#define	prog_int8_t	 const int8_t
   #define	prog_uint8_t	const uint8_t
   #define	prog_int16_t	const int16_t
   #define	prog_uint16_t	const uint16_t
   #define	prog_int32_t	const int32_t
   #define	prog_uint32_t	const uint32_t
   #define	prog_int64_t	const int64_t
   #define	prog_uint64_t	const uint64_t
  1. else
  2. include <avr/pgmspace.h>
  3. endif


The start of all good programming sessions.





plib.h (PIC32)

Contains type definitions for PIC32 registers.


Servo.h (?)

SPI.h (AVR|PIC32) ported

Library to provide SPI communications.

stdint.h (AVR|PIC32) ported


wire.h (?)

wiring.h (?)

WProgram.h (?)

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About PIC32 Interrupt Vectors

This is a dump of the interrupt vector from the Max32 (32MX795F512L) It gives you an idea what is available and what is already in use.
Arduino-32MX795F512L>V show interrupt Vectors
EBASE          =9D000000
IntCtl         =00000020
VectorSpacing  =00000001
+++ 0= 02 00---0B4017F0 jump 9D005FC0  _CORE_TIMER_VECTOR
+++ 1= 00 00---FFFFFFFF unused         _CORE_SOFTWARE_0_VECTOR
+++ 2= 00 00---FFFFFFFF unused         _CORE_SOFTWARE_1_VECTOR
+++ 3= 00 00---FFFFFFFF unused         _EXTERNAL_0_VECTOR
+++ 4= 00 00---0B401E5A jump 9D007968  _TIMER_1_VECTOR
+++ 5= 00 00---FFFFFFFF unused         _INPUT_CAPTURE_1_VECTOR
+++ 6= 00 00---FFFFFFFF unused         _OUTPUT_COMPARE_1_VECTOR
+++ 7= 00 00---FFFFFFFF unused         _EXTERNAL_1_VECTOR
+++ 8= 00 00---FFFFFFFF unused         _TIMER_2_VECTOR
+++ 9= 00 00---FFFFFFFF unused         _INPUT_CAPTURE_2_VECTOR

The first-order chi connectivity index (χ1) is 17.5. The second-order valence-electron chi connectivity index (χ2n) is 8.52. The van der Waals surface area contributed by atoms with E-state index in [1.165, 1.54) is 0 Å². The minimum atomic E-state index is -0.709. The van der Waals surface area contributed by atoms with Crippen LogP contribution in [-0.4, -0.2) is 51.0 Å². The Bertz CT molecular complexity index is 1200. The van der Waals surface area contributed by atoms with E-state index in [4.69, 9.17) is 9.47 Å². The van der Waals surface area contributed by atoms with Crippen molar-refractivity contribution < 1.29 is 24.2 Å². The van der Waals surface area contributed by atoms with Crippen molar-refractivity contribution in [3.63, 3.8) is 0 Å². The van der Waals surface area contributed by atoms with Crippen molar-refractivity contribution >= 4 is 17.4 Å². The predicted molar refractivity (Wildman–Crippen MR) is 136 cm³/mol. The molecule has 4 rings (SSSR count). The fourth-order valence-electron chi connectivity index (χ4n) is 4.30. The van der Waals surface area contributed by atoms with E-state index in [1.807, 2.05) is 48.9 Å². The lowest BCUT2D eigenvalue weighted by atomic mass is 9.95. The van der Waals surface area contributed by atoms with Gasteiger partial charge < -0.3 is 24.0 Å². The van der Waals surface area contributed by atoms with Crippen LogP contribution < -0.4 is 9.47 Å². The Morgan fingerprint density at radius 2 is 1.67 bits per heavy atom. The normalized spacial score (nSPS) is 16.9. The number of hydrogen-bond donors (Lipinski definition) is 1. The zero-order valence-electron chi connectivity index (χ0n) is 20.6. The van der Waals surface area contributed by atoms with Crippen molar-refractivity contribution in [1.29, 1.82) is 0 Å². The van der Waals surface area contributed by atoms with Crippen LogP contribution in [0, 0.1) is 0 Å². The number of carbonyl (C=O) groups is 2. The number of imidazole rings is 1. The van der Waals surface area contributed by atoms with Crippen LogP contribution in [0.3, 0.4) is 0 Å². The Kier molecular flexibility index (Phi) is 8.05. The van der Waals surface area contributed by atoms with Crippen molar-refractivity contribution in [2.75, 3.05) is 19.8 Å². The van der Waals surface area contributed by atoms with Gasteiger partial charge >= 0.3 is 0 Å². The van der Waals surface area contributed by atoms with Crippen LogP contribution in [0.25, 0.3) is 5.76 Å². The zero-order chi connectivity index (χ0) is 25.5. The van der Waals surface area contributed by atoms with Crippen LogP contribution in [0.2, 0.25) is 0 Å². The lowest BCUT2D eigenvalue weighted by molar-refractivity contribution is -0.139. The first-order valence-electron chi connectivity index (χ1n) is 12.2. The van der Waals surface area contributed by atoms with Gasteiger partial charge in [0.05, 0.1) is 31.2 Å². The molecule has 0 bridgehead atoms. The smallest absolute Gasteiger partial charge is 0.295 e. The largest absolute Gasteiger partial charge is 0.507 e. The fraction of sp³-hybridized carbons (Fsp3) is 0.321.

+++10= 00 00---FFFFFFFF unused         _OUTPUT_COMPARE_2_VECTOR
+++11= 00 00---FFFFFFFF unused         _EXTERNAL_2_VECTOR
+++12= 00 00---FFFFFFFF unused         _TIMER_3_VECTOR
+++13= 00 00---FFFFFFFF unused         _INPUT_CAPTURE_3_VECTOR
+++14= 00 00---FFFFFFFF unused         _OUTPUT_COMPARE_3_VECTOR
+++15= 00 00---FFFFFFFF unused         _EXTERNAL_3_VECTOR
+++16= 00 00---FFFFFFFF unused         _TIMER_4_VECTOR
+++17= 00 00---FFFFFFFF unused         _INPUT_CAPTURE_4_VECTOR
+++18= 00 00---FFFFFFFF unused         _OUTPUT_COMPARE_4_VECTOR
+++19= 00 00---FFFFFFFF unused         _EXTERNAL_4_VECTOR
+++20= 00 00---FFFFFFFF unused         _TIMER_5_VECTOR
+++21= 00 00---FFFFFFFF unused         _INPUT_CAPTURE_5_VECTOR
+++22= 00 00---FFFFFFFF unused         _OUTPUT_COMPARE_5_VECTOR
+++23= 00 00---FFFFFFFF unused         _SPI_1_VECTOR
+++24= 00 00---0B401B67 jump 9D006D9C  _I2C_3_VECTOR _UART_1A_VECTOR _UART_1_VECTOR _SPI_1A_VECTOR _I2C_1A_VECTOR _SPI_3_VECTOR
+++25= 01 00---FFFFFFFF unused         _I2C_1_VECTOR
+++26= 00 00---FFFFFFFF unused         _CHANGE_NOTICE_VECTOR
+++27= 01 00---FFFFFFFF unused         _ADC_VECTOR
+++28= 00 00---FFFFFFFF unused         _PMP_VECTOR
+++29= 00 00---FFFFFFFF unused         _COMPARATOR_1_VECTOR
+++30= 00 00---FFFFFFFF unused         _COMPARATOR_2_VECTOR